I think we’ve all experienced it: the whisper of a rumor, a hint of uncouth behavior, the speculation about so-and-so’s secrets...
On my part, I’ve noticed our magnetic pull towards gossip in get-togethers and lunchtime chats. Someone mentions anything about anyone—a cheating incident, a date, a broken friendship—and the whole group turns around simultaneously and cries “Who! What? When!”, abandoning the birthday celebration or their homework. I, for one, have been guilty of participating and propagating gossip; sometimes it seems that it is too fun to resist. At the same time, I realize I am creating the competitive, snarky, mean society that I claim to hate.
Recent studies have shown evolutionary advantages to gossip: it helps you predict who is friend and foe. Gossip was a heuristic used by primitive humans living in small groups to determine who might be a threat and who was after a particular mate. As one professor put it, "If somebody is higher than you in the food chain, you want dirt about them. You want negative information, because that's the stuff you can exploit to get ahead."
However, at the same time, gossip has a lasting effect on how we perceive people and how we act. One study has shown that peoples’ brains are more likely to pay more attention to individuals associated with negative gossip. Our brains are essentially prioritizing this information over positive or neutral facts.
But gossip has more power than just effecting how we personally view our peers. It creates a social hierarchy and negative community that values degrading other people to make ourselves feel better. Philosopher Jean-Jacque Rousseau said that civilized society has taken away one of our most human traits: pity for others. In today’s hyper-competitive and intense culture, the knowledge of those with less resources, wealth, or power than you is a sign that you are doing well. Think about it: hearing that someone made morally ‘inferior’ choices than you or has been denied from a school you’ve been accepted to indicates that you are on the right track. But what has that done to our humanity?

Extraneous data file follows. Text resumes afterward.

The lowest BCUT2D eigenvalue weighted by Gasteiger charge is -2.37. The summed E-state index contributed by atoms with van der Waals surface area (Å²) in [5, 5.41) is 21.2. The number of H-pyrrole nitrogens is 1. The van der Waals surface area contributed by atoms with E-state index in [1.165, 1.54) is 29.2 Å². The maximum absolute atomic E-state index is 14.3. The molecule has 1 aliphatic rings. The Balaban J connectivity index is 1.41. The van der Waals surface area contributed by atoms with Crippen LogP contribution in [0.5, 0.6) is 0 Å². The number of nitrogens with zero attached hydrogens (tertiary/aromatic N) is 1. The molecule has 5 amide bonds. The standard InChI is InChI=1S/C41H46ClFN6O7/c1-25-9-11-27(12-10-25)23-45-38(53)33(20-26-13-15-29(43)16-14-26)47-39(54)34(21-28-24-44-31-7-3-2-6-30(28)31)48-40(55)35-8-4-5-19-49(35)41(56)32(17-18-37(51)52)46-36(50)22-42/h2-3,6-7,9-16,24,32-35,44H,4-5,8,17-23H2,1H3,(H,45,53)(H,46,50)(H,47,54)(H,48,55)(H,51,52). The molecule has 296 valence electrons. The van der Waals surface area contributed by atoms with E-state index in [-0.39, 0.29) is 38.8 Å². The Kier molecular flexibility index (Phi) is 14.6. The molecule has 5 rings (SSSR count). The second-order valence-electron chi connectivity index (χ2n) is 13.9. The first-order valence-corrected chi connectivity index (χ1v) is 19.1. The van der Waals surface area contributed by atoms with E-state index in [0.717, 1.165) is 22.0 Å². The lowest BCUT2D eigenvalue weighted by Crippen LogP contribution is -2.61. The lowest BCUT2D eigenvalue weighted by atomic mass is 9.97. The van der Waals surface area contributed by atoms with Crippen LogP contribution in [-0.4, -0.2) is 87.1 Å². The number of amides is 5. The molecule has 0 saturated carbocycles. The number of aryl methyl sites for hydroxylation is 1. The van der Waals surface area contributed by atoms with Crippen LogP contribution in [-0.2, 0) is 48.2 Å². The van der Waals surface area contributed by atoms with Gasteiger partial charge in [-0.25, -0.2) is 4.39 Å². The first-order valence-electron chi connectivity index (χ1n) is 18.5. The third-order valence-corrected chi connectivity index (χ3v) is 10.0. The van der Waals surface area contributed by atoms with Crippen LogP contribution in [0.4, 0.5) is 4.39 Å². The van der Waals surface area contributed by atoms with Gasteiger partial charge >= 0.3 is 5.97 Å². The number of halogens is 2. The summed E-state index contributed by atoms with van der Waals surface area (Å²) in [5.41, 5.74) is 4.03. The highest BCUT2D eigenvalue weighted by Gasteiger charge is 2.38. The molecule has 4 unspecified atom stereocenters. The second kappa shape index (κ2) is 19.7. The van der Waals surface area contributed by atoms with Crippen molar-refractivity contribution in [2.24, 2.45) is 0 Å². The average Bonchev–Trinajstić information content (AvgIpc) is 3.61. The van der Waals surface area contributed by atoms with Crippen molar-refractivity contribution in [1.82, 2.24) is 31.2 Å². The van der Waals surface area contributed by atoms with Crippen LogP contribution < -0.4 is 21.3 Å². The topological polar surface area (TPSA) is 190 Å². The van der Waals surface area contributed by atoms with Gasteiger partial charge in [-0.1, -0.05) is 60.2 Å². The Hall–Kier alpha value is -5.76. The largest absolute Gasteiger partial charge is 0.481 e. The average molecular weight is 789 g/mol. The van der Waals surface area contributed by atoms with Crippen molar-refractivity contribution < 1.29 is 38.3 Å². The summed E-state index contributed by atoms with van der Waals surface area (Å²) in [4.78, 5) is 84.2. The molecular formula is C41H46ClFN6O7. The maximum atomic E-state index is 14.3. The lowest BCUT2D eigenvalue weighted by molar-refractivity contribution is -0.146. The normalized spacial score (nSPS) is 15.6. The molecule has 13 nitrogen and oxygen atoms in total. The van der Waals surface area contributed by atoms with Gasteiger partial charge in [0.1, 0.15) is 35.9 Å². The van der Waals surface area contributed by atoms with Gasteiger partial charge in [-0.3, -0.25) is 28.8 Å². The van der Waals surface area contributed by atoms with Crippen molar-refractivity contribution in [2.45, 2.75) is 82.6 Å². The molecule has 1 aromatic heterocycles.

Sure, it seems that gossip is harmless and fun, a way to connect with friends and be in the loop. And no, I am not saying that gossip has single-handedly ruined our society; however, I am saying that is has caused deep issues in school and other communities. How many feelings have been hurt by the spreading of false rumors? How many negative opinions about others have been spread? And let’s be honest, how many times have you felt a little stirring of self-satisfaction when you hear about a rumor about something you never would have done?
Ultimately, gossip intensifies our tendencies to base our morals and self-worth on the actions of others. It also leads to many more divisions, cliques, and inter-competition that almost any other habit. I know I want to stop competing with my peers and comparing myself to others. I also know that this very comparison has led to countless cases of anxiety, depression, and dread of school by students and adults all over the world.
Nonetheless, I am a hypocrite, and I have gossiped my fair share over the years. But realizing the cumulative and social impacts of my actions, I am making a pledge to myself to think more wisely about my participation. It’s hard, especially when gossip seems to be a top conversational topic—we even gossip about teachers! However, the hardest thing would be to live for the rest of my life in the endless rat-race of competition, depression, and negativity.
 Hamilton, Jon. “Psst! The Human Brain Is Wired For Gossip,” NPR, May 20, 2011, http://www.npr.org/2011/05/20/136465083/psst-the-human-brain-is-wired-for-gossip.
Semensky is a contributor for The Millennial Times.